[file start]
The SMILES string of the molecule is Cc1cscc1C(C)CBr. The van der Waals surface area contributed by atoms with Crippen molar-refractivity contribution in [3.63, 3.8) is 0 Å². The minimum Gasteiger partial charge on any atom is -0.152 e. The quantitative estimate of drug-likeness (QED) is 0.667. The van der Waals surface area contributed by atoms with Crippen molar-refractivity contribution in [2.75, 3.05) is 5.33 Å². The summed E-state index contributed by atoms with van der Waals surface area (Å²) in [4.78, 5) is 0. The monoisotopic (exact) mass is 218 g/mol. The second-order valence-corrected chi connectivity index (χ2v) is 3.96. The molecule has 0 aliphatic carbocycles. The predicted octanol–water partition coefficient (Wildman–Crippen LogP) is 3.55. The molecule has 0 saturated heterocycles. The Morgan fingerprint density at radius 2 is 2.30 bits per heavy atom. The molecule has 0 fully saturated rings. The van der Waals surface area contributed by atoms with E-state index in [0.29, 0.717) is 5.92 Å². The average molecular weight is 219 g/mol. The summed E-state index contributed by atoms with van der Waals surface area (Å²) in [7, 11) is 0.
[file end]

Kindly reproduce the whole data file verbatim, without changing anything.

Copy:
The SMILES string of the molecule is Cc1cscc1C(C)CBr. The van der Waals surface area contributed by atoms with Crippen molar-refractivity contribution in [3.63, 3.8) is 0 Å². The minimum Gasteiger partial charge on any atom is -0.152 e. The quantitative estimate of drug-likeness (QED) is 0.667. The van der Waals surface area contributed by atoms with Crippen molar-refractivity contribution in [2.75, 3.05) is 5.33 Å². The summed E-state index contributed by atoms with van der Waals surface area (Å²) in [4.78, 5) is 0. The monoisotopic (exact) mass is 218 g/mol. The second-order valence-corrected chi connectivity index (χ2v) is 3.96. The molecule has 0 aliphatic carbocycles. The predicted octanol–water partition coefficient (Wildman–Crippen LogP) is 3.55. The molecule has 0 saturated heterocycles. The Morgan fingerprint density at radius 2 is 2.30 bits per heavy atom. The molecule has 0 fully saturated rings. The van der Waals surface area contributed by atoms with E-state index in [0.29, 0.717) is 5.92 Å². The average molecular weight is 219 g/mol. The summed E-state index contributed by atoms with van der Waals surface area (Å²) in [7, 11) is 0.